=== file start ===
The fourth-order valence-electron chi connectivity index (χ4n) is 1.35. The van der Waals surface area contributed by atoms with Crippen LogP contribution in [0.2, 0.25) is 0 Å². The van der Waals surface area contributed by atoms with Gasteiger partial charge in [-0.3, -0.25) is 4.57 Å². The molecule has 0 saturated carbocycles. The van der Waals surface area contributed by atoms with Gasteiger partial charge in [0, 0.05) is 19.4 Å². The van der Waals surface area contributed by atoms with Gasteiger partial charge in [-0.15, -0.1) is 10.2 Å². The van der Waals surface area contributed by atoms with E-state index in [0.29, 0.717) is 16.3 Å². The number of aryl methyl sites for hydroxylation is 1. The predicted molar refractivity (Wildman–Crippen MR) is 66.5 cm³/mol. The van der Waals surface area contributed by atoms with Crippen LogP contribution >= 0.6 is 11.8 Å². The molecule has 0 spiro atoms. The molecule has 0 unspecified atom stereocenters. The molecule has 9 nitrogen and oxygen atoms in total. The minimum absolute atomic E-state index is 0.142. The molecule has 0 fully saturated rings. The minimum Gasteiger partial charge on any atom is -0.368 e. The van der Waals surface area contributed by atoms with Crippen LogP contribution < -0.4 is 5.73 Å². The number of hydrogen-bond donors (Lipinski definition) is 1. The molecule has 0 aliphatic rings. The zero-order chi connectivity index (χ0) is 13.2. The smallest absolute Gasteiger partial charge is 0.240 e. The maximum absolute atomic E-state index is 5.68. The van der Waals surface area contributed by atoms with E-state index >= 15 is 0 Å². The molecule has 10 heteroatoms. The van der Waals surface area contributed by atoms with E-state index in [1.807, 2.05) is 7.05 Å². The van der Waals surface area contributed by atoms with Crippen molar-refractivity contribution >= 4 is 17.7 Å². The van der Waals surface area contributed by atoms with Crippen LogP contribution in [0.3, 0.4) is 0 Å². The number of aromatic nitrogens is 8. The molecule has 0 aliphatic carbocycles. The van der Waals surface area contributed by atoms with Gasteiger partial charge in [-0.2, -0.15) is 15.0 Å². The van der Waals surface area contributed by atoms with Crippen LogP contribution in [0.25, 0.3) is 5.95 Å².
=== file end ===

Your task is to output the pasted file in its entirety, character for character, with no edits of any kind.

The fourth-order valence-electron chi connectivity index (χ4n) is 1.35. The van der Waals surface area contributed by atoms with Crippen LogP contribution in [0.2, 0.25) is 0 Å². The van der Waals surface area contributed by atoms with Gasteiger partial charge in [-0.3, -0.25) is 4.57 Å². The molecule has 0 saturated carbocycles. The van der Waals surface area contributed by atoms with Gasteiger partial charge in [0, 0.05) is 19.4 Å². The van der Waals surface area contributed by atoms with Gasteiger partial charge in [-0.15, -0.1) is 10.2 Å². The van der Waals surface area contributed by atoms with E-state index in [0.29, 0.717) is 16.3 Å². The number of aryl methyl sites for hydroxylation is 1. The predicted molar refractivity (Wildman–Crippen MR) is 66.5 cm³/mol. The van der Waals surface area contributed by atoms with Crippen LogP contribution >= 0.6 is 11.8 Å². The molecule has 0 spiro atoms. The molecule has 0 unspecified atom stereocenters. The molecule has 9 nitrogen and oxygen atoms in total. The minimum absolute atomic E-state index is 0.142. The molecule has 0 fully saturated rings. The minimum Gasteiger partial charge on any atom is -0.368 e. The van der Waals surface area contributed by atoms with Crippen LogP contribution < -0.4 is 5.73 Å². The number of hydrogen-bond donors (Lipinski definition) is 1. The molecule has 0 aliphatic rings. The zero-order chi connectivity index (χ0) is 13.2. The smallest absolute Gasteiger partial charge is 0.240 e. The maximum absolute atomic E-state index is 5.68. The van der Waals surface area contributed by atoms with E-state index >= 15 is 0 Å². The molecule has 10 heteroatoms. The van der Waals surface area contributed by atoms with E-state index in [1.807, 2.05) is 7.05 Å². The van der Waals surface area contributed by atoms with Crippen molar-refractivity contribution >= 4 is 17.7 Å². The van der Waals surface area contributed by atoms with Crippen LogP contribution in [0.3, 0.4) is 0 Å². The number of aromatic nitrogens is 8. The molecule has 0 aliphatic carbocycles. The van der Waals surface area contributed by atoms with Gasteiger partial charge in [-0.2, -0.15) is 15.0 Å². The van der Waals surface area contributed by atoms with Crippen LogP contribution in [0.25, 0.3) is 5.95 Å².